Four drug-sensitive subunits are required for maximal effect of a voltage sensor-targeted KCNQ opener

J Gen Physiol. 2018 Oct 1;150(10):1432-1443. doi: 10.1085/jgp.201812014. Epub 2018 Aug 30.

Abstract

KCNQ2-5 (Kv7.2-Kv7.5) channels are strongly influenced by an emerging class of small-molecule channel activators. Retigabine is the prototypical KCNQ activator that is thought to bind within the pore. It requires the presence of a Trp side chain that is conserved among retigabine-sensitive channels but absent in the retigabine-insensitive KCNQ1 subtype. Recent work has demonstrated that certain KCNQ openers are insensitive to mutations of this conserved Trp, and that their effects are instead abolished or attenuated by mutations in the voltage-sensing domain (VSD). In this study, we investigate the stoichiometry of a VSD-targeted KCNQ2 channel activator, ICA-069673, by forming concatenated channel constructs with varying numbers of drug-insensitive subunits. In homomeric WT KCNQ2 channels, ICA-069673 strongly stabilizes an activated channel conformation, which is reflected in the pronounced deceleration of deactivation and leftward shift of the conductance-voltage relationship. A full complement of four drug-sensitive subunits is required for maximal sensitivity to ICA-069673-even a single drug-insensitive subunit leads to significantly weakened effects. In a companion article (see Yau et al. in this issue), we demonstrate very different stoichiometry for the action of retigabine on KCNQ3, for which a single retigabine-sensitive subunit enables near-maximal effect. Together, these studies highlight fundamental differences in the site and mechanism of activation between retigabine and voltage sensor-targeted KCNQ openers.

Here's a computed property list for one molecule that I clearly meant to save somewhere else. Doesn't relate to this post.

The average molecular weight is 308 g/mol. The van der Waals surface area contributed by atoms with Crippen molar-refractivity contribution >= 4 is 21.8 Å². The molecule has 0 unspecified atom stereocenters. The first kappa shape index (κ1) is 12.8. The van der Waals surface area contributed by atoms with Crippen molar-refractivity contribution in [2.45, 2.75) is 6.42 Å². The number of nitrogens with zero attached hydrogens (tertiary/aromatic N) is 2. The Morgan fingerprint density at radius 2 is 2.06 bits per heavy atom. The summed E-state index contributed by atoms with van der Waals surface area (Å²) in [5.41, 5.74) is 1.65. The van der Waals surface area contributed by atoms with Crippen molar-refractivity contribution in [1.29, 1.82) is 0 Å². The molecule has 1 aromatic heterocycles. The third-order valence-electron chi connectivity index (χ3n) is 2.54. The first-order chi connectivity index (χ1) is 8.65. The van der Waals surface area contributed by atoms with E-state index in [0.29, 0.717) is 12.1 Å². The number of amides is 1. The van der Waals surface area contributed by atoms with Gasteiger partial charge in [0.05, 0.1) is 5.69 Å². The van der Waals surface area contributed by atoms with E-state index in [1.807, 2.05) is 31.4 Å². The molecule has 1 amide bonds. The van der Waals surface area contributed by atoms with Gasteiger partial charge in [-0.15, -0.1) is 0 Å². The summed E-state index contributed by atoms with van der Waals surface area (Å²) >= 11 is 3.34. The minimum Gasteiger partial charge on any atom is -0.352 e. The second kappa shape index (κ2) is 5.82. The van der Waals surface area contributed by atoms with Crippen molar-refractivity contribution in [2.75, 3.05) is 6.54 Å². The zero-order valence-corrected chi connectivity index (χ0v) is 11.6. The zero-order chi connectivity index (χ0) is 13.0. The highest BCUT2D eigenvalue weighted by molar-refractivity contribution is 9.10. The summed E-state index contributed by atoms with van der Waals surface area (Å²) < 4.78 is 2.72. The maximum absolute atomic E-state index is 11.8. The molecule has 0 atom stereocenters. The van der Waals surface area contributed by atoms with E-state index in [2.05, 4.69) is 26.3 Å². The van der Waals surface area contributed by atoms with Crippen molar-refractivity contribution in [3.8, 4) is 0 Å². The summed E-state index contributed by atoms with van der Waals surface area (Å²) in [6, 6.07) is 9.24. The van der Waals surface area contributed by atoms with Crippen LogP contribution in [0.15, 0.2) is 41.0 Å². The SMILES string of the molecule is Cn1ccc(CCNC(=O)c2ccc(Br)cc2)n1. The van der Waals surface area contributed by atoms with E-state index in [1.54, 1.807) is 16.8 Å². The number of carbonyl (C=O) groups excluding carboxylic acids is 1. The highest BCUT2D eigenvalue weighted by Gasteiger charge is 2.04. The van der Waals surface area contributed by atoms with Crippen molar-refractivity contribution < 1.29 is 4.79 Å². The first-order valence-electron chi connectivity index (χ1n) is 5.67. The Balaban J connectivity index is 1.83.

Publication types

  • Research Support, Non-U.S. Gov't

MeSH terms

  • HEK293 Cells
  • Humans
  • KCNQ Potassium Channels / drug effects*
  • KCNQ Potassium Channels / genetics
  • Membrane Transport Modulators / pharmacology*
  • Mutation

Substances

  • KCNQ Potassium Channels
  • Membrane Transport Modulators